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A successful life created by a community

Mai Na Lee’s story

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Mai Na Lee’s story


Mai Na Lee and her family didn’t really have a choice to stay in Laos or not. Like millions of others around the world, they were forced from their country by war and left to search safety and another home.

From 1955 to 1975, Laos was enduring a civil war that was fuelled by the global Cold War, and tens of thousands of men, women and children died as a result.

Mai Na and her family, members of the Hmong minority, and her own father a member of the resistance, finally fled Laos in 1979. They first arrived in Thailand, where Mai Na recalls “everyone was starving, people were sick, and we had no food.”

They decided to go to the United States, and were eligible to be relocated in 1980. Today a history and Asian American studies professor at the University of Minnesota, and the first Hmong person in the US to earn a PhD in history, Mai Na credits a lot of her personal and professional success to the people who so openly welcomed her.

Here is her story.

“In Thailand, we had to be ‘trained’ to come to the US. We had come from a lot of suffering, and Hmong people were not used to modern conditions.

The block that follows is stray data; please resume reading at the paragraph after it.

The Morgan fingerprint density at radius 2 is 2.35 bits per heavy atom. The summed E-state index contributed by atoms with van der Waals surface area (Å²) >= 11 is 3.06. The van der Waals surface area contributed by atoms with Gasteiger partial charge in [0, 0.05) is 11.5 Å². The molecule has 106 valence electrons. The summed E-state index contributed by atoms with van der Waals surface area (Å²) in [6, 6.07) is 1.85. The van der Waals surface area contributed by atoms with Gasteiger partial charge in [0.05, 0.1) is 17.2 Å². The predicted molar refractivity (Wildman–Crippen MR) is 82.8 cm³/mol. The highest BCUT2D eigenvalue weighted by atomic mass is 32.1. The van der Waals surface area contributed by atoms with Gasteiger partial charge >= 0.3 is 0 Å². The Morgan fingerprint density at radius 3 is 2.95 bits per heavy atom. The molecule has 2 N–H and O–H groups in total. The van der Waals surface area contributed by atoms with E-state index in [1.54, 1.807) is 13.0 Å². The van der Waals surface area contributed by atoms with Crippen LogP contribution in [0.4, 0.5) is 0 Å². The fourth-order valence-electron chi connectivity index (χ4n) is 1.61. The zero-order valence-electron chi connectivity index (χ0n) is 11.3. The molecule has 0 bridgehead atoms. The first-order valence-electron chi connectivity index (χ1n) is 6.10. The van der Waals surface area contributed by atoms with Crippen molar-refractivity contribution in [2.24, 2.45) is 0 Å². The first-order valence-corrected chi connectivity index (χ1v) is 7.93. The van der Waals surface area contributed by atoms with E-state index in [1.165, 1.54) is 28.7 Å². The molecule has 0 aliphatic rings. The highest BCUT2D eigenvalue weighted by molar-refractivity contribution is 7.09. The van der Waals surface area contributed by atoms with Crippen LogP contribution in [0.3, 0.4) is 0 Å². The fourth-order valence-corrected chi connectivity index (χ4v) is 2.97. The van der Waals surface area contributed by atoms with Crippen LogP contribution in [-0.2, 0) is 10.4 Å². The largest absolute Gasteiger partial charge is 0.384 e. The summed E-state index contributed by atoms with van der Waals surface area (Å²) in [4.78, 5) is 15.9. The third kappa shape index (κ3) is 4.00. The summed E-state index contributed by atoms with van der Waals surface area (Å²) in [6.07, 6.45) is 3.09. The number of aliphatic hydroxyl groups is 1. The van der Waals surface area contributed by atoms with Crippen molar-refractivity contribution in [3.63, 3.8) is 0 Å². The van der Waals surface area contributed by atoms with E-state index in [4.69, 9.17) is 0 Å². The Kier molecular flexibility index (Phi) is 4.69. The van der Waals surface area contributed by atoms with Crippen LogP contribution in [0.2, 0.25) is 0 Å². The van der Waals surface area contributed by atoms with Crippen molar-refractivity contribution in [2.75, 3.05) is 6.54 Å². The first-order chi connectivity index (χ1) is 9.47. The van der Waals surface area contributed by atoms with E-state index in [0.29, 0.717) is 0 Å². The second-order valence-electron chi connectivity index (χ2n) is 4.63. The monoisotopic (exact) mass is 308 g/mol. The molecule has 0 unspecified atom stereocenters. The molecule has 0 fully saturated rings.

I was too young, but my parents and older brother had English classes, and they were taught how to use electricity, how to use stoves, what refrigerators are for, how to take a bus. We arrived to the US in July 1980 to a small little town called Omro, in Wisconsin. The population was around 700.

There was a lot of effort to try to make us feel at home.

We had two sponsors to welcome us, the communities from the Presbyterian church and the St. Mary Catholic church.

They gave us furniture, arranged for tutors for us kids and English language tutors for our parents, donated groceries and helped my father secure various odd jobs.

I really remember my tutor, Mrs Alder, an elderly retired schoolteacher. Arriving at the age of ten, I had only known the war, and the refugee camps. I had no opportunity for an education, and I had never even held a pencil in my life. She taught me everything from A to Z, how to navigate the school system, and she really supported my educational pursuit. Even after my family had left the town, she helped me develop my reading and writing skills by corresponding with me until her passing in early 2000.